The conversation also brought forth the very useful reminder that one can never replace the hard-earned knowledge of a qualified herbalist with sheer enthusiasm (even though it does count for a lot!).

Updated 24.04.08
I posted about bitters on a herbal forum I belong to, which turned up some interesting information from the list owner, Henriette Kress. Senna in particular seems to be undesirable. Henriette sums it up in a straightforward way on her blog:
"The senna in the blend can be addictive: you won't be able to take a dump without it, if you've been taking it daily for long enough. Long enough being 2 weeks, give or take a few days."
Senna is a "contact" or "stimulant" laxative meaning that it stimulates the muscles in the walls of the colon to get things moving. The South African Medicines Formulary gives the following warning about this kind of laxative:
The use of irritant laxatives that stimulate colon motility cannot be recommended for other than special short-term indications. They can precipitate chronic colonic changes, and dependency, both physiological and psychological, can occur. Stimulate (or contact) laxatives include bisacodyl, senna, phenolphthalein, castor oil and cascara.
Aloe juice and rhubarb are also (milder) contact laxatives. In her post to the list on Swedish Bitters, Henriette sums up by saying:
"What you have there is not a liver formula. It's a cathartic formula (with a bit of aromatics thrown in) which will ream you out, and which will probably leave your gut addicted to contact laxatives. It's not something I'd give to anybody at all, nevermind daily "to make you healthy". A honest liver formula would consist of a load of BITTERS, with one or the other helper herb (like Silybum [no pun intended? LOL]) thrown in."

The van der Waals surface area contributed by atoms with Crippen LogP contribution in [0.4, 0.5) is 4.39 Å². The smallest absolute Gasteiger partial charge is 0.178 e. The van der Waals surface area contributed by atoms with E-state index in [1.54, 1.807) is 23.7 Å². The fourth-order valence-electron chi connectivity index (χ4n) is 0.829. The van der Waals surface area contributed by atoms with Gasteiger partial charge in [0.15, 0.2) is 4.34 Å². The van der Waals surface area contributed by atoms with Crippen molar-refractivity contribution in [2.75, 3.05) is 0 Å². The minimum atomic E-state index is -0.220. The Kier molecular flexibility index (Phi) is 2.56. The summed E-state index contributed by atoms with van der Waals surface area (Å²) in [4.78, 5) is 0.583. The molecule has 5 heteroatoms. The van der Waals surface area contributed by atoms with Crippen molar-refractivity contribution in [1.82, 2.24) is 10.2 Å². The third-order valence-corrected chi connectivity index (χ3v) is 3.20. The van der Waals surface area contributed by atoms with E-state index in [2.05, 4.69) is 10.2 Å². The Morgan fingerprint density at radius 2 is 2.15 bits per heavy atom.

I've just been discussing all of this together with my father, Robert (who is studying herbalism), and we are going to work on a new formula for a digestive tonic together - which also sounds like lots of fun! :-)

Updated 26.04.08
A couple of gems from my research: a discussion about bitters on the Herbwifery forum and a professional formulation brought to my attention on Henriette's forum.

I'm learning about the psychological effects of bitters (can be anti-depressant, have a grounding quality, and shift the focus from the head to instinct), as well as the fact that they can be cold and therefore need to be balanced with other herbs, and the need to eat bitter foods and just use the medicinal formulation as and when really required.

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Friday, 18 April 2008

Swedish Bitters cream

I'm researching external uses for Swedish Bitters in preparation for a therapeutic cream I want to make that contains it. As with it's internal uses, it seems to be very diverse and was apparently recommended by Maria Treben for all kinds of skin problems. 

Uses reported for Swedish Bitters cream:-
  • Circulation problems
  • Pain relief (I've seen combined bitters & cayenne pepper creams for this as well)
  • Chapped or sore skin
  • Varicose veins
  • Eczema
  • Athlete's foot
  • General skin irritations
  • Relief from insect bites
Some of the above uses I found in testimonials from people who have used the cream on the website, www.selfheal.co.nz

In all cases, the liquid could be used directly on the skin but this has the disadvantages of staining the skin somewhat, drying the skin (due to the alchohol), as well as being more difficult to apply. Not to mention missing out on the additional therapeutic and soothing benefits of the oils used in the cream.